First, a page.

Mark Enzweiler, new general manager of the Europe, Middle East & Africa personal systems group at IBM, has defended the vendor's channel strategy despite its recent disappointing third-quarter results.
"We are pleased by our performance," said Enzweiler. "We had a strong July, and a very strong September, when we gained share in all brands - twice the industry average."
"You must look at the inventory," he added. "Inventory is the number one cause of death. It was taking us three to three and a half weeks to distribute products. Why did this happen?"
Pieter Waasdorp, managing director of networking distributor Magirus, agreed that inventory was IBM's problem. "We waited eight or 10 weeks, sometimes longer, for delivery. Three weeks is quick for our market segment, but we were in the same boat as our competition," he said. "There's been a component shortage. IBM was too good perhaps, and we had a sudden increase in sales. There is light at the end of the tunnel."
Waasdorp suggested that improvements might be seen by the end of October. Enzweiler admitted availability had also been a problem with notebooks. "We outgrew the industry," he said. "We did not anticipate the growth."
He said that the channel partners he spoke to believed IBM could improve in several areas. "The claims and credit processing cycle need improvement, as well as availability, and we must expand best-buy models," he said. "Our partners said we should also continue with our aggressive pricing, which is an endorsement.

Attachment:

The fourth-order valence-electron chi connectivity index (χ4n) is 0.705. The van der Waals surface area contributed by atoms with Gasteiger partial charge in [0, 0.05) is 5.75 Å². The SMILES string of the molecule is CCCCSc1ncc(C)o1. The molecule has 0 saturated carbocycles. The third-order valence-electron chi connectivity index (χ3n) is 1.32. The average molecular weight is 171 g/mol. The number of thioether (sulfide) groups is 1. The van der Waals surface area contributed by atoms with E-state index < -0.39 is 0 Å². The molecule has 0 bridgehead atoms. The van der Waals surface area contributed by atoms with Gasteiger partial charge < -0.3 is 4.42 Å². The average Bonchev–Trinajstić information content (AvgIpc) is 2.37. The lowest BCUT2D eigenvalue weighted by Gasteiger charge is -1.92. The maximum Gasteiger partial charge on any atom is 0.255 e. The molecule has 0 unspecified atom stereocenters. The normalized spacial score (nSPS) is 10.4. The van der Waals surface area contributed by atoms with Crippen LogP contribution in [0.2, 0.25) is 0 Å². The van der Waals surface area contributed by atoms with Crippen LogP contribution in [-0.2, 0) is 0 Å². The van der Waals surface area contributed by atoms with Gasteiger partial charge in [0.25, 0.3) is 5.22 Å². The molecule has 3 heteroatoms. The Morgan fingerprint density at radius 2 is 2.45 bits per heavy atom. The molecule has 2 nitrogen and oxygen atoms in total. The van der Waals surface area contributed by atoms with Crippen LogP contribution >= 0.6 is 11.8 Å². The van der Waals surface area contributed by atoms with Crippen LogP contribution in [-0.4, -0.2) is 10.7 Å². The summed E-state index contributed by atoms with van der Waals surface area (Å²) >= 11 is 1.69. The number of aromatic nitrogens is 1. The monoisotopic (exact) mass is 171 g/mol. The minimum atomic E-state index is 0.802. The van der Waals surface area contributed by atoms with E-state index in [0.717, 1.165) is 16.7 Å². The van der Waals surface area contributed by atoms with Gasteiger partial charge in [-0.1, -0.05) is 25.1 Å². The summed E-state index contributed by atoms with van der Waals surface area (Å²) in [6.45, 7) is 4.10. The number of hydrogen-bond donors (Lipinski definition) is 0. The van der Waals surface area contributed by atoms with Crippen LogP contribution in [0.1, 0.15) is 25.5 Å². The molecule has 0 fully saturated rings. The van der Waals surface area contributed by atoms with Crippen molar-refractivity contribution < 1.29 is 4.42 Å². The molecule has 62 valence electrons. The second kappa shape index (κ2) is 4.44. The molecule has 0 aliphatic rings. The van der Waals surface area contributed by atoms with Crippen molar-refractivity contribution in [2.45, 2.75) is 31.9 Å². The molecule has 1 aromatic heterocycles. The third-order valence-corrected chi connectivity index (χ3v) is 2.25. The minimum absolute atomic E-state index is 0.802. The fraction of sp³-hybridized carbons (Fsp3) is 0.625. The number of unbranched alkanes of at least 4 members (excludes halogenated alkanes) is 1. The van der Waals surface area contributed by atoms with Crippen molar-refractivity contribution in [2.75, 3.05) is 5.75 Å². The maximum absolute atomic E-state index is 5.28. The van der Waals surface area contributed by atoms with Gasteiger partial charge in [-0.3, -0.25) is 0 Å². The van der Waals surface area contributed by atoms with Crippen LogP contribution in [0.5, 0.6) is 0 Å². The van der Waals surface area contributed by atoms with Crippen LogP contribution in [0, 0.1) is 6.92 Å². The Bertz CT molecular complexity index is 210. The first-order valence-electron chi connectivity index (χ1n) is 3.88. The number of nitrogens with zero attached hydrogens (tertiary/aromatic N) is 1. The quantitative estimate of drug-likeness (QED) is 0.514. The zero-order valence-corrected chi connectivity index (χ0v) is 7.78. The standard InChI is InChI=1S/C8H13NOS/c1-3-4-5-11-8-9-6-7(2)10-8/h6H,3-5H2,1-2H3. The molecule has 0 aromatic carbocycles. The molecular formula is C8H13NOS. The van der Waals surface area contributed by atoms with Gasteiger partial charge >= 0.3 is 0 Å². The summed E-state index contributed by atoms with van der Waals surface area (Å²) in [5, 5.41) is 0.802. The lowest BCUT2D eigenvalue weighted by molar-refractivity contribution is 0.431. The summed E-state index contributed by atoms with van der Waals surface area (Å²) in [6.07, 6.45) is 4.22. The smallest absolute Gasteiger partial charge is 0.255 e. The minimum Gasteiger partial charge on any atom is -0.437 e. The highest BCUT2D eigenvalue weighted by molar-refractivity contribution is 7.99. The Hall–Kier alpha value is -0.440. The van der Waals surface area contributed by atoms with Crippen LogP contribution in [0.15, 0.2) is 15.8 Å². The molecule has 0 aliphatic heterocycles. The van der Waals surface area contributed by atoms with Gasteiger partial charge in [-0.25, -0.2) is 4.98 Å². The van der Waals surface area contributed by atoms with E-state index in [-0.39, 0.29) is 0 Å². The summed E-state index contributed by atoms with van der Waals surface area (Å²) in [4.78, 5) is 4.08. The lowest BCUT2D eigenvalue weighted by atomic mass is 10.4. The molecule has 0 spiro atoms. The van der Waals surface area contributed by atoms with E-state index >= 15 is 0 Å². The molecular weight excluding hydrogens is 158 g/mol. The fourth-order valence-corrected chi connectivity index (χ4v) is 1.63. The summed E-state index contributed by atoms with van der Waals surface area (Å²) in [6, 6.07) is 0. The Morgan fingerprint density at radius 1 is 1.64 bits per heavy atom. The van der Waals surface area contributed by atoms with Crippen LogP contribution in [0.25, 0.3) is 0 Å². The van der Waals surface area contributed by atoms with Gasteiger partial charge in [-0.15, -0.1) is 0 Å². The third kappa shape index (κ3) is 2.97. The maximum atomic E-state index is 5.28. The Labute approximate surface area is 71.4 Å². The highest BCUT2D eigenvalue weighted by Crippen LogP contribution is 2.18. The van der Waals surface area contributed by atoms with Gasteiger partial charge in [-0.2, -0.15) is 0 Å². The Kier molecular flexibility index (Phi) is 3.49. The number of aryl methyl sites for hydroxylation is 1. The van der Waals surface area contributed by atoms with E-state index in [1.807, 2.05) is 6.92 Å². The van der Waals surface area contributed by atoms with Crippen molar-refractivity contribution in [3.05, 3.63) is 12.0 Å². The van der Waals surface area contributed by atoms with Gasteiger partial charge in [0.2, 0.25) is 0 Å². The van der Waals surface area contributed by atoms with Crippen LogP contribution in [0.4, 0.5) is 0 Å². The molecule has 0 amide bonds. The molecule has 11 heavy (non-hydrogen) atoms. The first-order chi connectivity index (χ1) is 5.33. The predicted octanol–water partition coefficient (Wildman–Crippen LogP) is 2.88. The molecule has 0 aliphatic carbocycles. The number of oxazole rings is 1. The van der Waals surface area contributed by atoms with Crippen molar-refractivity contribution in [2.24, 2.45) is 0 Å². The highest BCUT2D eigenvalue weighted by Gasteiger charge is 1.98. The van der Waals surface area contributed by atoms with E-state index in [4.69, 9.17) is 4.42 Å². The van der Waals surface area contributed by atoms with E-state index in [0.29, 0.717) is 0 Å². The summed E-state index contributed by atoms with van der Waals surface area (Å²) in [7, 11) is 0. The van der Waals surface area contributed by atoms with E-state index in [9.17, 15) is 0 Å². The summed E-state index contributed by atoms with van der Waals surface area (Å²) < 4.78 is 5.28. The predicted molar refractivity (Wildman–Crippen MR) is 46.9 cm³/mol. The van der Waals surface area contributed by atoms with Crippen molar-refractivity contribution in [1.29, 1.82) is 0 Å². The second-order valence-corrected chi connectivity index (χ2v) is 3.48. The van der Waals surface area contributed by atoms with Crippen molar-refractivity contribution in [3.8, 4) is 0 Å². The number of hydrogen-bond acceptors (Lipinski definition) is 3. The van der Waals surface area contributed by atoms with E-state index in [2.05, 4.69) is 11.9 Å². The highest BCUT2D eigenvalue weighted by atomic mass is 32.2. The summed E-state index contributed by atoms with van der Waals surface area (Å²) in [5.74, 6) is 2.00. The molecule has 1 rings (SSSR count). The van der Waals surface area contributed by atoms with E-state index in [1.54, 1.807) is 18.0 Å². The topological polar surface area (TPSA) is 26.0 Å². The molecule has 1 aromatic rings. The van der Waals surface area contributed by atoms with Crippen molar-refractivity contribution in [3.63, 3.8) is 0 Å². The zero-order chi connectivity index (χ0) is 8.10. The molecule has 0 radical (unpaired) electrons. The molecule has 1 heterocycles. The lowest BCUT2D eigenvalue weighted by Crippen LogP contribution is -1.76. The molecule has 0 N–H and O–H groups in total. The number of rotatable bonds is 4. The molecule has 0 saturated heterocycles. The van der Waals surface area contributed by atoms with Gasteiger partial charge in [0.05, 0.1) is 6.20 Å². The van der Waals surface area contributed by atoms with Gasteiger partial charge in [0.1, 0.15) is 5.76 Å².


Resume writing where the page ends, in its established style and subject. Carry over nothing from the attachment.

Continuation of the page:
"The tough decisions have been made in the channel. We need to reduce the number of models. We have customer sales incentive programmes and will be meeting with resellers in the weeks ahead. It is important that we work closely with the channel because the market is changing."
Lou Gerstner, chief executive of IBM, said third-quarter profit rose to $2bn from $1.8bn in the same period last year. Turnover increased just three per cent on last year's results to $21.8bn. Turnover growth was less than IBM and analysts expected.
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